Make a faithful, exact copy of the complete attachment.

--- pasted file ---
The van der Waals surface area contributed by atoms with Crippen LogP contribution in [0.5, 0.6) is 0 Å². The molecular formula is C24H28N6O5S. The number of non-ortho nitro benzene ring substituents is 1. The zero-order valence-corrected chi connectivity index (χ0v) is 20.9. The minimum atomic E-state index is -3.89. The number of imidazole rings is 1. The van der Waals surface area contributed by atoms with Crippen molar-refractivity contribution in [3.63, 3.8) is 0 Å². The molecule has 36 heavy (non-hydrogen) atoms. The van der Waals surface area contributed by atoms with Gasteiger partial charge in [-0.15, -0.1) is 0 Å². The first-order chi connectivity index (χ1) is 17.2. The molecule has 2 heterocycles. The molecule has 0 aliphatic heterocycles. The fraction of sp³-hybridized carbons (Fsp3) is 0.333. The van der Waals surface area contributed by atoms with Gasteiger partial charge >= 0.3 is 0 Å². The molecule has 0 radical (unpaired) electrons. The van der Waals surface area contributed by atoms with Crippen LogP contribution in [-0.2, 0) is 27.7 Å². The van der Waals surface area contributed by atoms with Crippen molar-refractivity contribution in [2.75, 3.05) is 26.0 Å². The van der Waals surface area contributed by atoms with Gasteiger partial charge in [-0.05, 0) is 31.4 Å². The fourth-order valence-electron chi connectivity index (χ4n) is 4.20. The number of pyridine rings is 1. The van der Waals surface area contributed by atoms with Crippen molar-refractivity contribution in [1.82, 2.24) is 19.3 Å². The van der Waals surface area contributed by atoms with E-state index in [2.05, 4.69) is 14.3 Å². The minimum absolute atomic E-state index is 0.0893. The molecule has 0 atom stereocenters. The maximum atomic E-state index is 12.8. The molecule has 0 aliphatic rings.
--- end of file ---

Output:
The van der Waals surface area contributed by atoms with Crippen LogP contribution in [0.5, 0.6) is 0 Å². The molecular formula is C24H28N6O5S. The number of non-ortho nitro benzene ring substituents is 1. The zero-order valence-corrected chi connectivity index (χ0v) is 20.9. The minimum atomic E-state index is -3.89. The number of imidazole rings is 1. The van der Waals surface area contributed by atoms with Crippen molar-refractivity contribution in [3.63, 3.8) is 0 Å². The molecule has 36 heavy (non-hydrogen) atoms. The van der Waals surface area contributed by atoms with Gasteiger partial charge in [-0.15, -0.1) is 0 Å². The first-order chi connectivity index (χ1) is 17.2. The molecule has 2 heterocycles. The molecule has 0 aliphatic heterocycles. The fraction of sp³-hybridized carbons (Fsp3) is 0.333. The van der Waals surface area contributed by atoms with Gasteiger partial charge >= 0.3 is 0 Å². The molecule has 0 radical (unpaired) electrons. The van der Waals surface area contributed by atoms with Crippen LogP contribution in [-0.2, 0) is 27.7 Å². The van der Waals surface area contributed by atoms with Crippen molar-refractivity contribution in [2.75, 3.05) is 26.0 Å². The van der Waals surface area contributed by atoms with Gasteiger partial charge in [-0.05, 0) is 31.4 Å². The fourth-order valence-electron chi connectivity index (χ4n) is 4.20. The number of pyridine rings is 1. The van der Waals surface area contributed by atoms with Crippen molar-refractivity contribution in [1.82, 2.24) is 19.3 Å². The van der Waals surface area contributed by atoms with E-state index in [2.05, 4.69) is 14.3 Å². The minimum absolute atomic E-state index is 0.0893. The molecule has 0 atom stereocenters. The maximum atomic E-state index is 12.8. The molecule has 0 aliphatic rings.